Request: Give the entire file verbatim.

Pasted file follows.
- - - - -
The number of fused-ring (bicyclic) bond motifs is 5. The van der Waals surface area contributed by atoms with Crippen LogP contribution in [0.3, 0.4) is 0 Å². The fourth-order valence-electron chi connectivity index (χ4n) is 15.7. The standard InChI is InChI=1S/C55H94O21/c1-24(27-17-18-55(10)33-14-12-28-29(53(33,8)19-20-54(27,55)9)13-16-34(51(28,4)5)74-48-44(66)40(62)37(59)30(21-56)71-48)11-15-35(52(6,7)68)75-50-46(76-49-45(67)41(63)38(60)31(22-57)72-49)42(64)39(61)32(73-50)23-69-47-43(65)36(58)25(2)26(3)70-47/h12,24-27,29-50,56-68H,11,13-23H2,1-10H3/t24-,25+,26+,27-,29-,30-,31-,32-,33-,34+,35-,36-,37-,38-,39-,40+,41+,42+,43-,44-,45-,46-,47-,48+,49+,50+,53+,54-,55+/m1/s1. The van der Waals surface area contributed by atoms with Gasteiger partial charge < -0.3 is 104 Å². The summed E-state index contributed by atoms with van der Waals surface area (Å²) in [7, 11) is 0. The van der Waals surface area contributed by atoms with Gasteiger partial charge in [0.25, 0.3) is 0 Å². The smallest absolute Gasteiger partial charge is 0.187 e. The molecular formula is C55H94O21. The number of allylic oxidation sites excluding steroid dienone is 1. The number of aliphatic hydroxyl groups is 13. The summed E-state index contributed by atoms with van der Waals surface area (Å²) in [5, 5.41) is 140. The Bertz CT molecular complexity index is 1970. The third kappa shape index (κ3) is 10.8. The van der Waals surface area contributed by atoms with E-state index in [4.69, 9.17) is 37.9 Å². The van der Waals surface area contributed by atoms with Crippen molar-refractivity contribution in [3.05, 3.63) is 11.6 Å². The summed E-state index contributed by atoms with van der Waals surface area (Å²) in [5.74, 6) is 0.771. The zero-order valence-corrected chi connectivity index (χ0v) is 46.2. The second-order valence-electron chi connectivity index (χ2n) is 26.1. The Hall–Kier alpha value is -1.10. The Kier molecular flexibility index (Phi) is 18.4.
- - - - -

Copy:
The number of fused-ring (bicyclic) bond motifs is 5. The van der Waals surface area contributed by atoms with Crippen LogP contribution in [0.3, 0.4) is 0 Å². The fourth-order valence-electron chi connectivity index (χ4n) is 15.7. The standard InChI is InChI=1S/C55H94O21/c1-24(27-17-18-55(10)33-14-12-28-29(53(33,8)19-20-54(27,55)9)13-16-34(51(28,4)5)74-48-44(66)40(62)37(59)30(21-56)71-48)11-15-35(52(6,7)68)75-50-46(76-49-45(67)41(63)38(60)31(22-57)72-49)42(64)39(61)32(73-50)23-69-47-43(65)36(58)25(2)26(3)70-47/h12,24-27,29-50,56-68H,11,13-23H2,1-10H3/t24-,25+,26+,27-,29-,30-,31-,32-,33-,34+,35-,36-,37-,38-,39-,40+,41+,42+,43-,44-,45-,46-,47-,48+,49+,50+,53+,54-,55+/m1/s1. The van der Waals surface area contributed by atoms with Gasteiger partial charge < -0.3 is 104 Å². The summed E-state index contributed by atoms with van der Waals surface area (Å²) in [7, 11) is 0. The van der Waals surface area contributed by atoms with Gasteiger partial charge in [0.25, 0.3) is 0 Å². The smallest absolute Gasteiger partial charge is 0.187 e. The molecular formula is C55H94O21. The number of allylic oxidation sites excluding steroid dienone is 1. The number of aliphatic hydroxyl groups is 13. The summed E-state index contributed by atoms with van der Waals surface area (Å²) in [5, 5.41) is 140. The Bertz CT molecular complexity index is 1970. The third kappa shape index (κ3) is 10.8. The van der Waals surface area contributed by atoms with E-state index in [4.69, 9.17) is 37.9 Å². The van der Waals surface area contributed by atoms with Crippen molar-refractivity contribution in [3.05, 3.63) is 11.6 Å². The summed E-state index contributed by atoms with van der Waals surface area (Å²) in [5.74, 6) is 0.771. The zero-order valence-corrected chi connectivity index (χ0v) is 46.2. The second-order valence-electron chi connectivity index (χ2n) is 26.1. The Hall–Kier alpha value is -1.10. The Kier molecular flexibility index (Phi) is 18.4.